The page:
The other post-surgical change that seems to have become a permanent fixture is that my sleep patterns have completely reversed. Prior to the surgery, I had always had night-owl tendencies and rarely went to sleep before 1am. On weekends, if I didn’t have a compelling reason to get up, I would sleep until noon. Maybe later. While I quite enjoy the night-owl part of the equation, I wasn’t thrilled that I was sleeping half my weekend away, but any time I would try to get up earlier I would end up feeling really sleep-deprived. In the days immediately after the surgery, though, my sleep cycle was completely out of control – two hours of sleep followed by three hours awake, with an overwhelming need to nap at 2pm every day. Now that I’m back to work and on a schedule, this has evened out a bit and now looks like this: by 11pm I can hardly stay awake, so I turn in “early” (hey, that’s early for a night-owl!); I sleep through the night and find myself wide awake at 7am, completely without the grumpy, out-of-sorts feeling that the 7am hour brought prior to the surgery. I’m not sure how I feel about this, but on paper it certainly looks normal – hey, isn’t that that eight hours of sleep everyone is always telling us we should have?? I’m enjoying being up and out and about early in the morning on weekends, before everyone else is doing the same thing, but I miss those post-midnight hours and the clear focus and creativity that would come to me at that time. If I could only channel those things into the spare morning hours… Perhaps more coffee would help…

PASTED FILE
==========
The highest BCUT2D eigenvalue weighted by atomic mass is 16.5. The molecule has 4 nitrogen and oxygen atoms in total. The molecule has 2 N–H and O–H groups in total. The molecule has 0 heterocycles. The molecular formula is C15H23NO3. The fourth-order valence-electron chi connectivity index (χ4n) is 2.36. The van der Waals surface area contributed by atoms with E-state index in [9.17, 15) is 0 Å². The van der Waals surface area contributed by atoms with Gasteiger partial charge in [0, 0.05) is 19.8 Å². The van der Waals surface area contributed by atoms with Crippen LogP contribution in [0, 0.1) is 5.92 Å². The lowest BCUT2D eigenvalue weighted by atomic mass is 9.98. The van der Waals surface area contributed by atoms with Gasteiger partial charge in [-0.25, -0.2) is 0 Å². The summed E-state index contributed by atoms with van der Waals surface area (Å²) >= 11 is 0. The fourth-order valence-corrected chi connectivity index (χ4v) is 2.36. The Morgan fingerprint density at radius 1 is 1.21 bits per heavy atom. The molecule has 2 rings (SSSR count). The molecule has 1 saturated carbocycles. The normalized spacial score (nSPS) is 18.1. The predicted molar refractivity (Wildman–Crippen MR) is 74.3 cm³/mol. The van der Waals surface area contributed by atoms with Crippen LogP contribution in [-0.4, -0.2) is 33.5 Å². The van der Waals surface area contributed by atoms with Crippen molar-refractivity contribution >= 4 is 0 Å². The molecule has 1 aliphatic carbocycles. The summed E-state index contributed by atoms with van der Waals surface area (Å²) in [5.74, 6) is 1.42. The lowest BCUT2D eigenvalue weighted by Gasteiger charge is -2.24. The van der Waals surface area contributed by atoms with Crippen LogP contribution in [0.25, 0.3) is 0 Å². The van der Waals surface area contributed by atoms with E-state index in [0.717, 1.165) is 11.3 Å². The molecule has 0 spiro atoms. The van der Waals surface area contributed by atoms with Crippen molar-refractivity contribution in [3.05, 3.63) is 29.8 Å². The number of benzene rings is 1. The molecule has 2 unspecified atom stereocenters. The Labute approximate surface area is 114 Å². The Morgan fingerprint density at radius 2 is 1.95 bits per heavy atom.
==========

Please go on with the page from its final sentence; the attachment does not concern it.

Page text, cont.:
Still. Minor complaints. Not really complaints at all; observations. I remain confident that my decision to have surgery, six weeks ago today, was the right one. For me.

So. Yes, thankful.

Farewell, my file folder.

Today was my last follow-up with my nephrologist, which was the last of all of my post-adrenalectomy follow-ups. I entered his office a recovering adrenalectomy patient; I left as a healthy individual with no known health issues, free to get on with my life in whatever way I desire.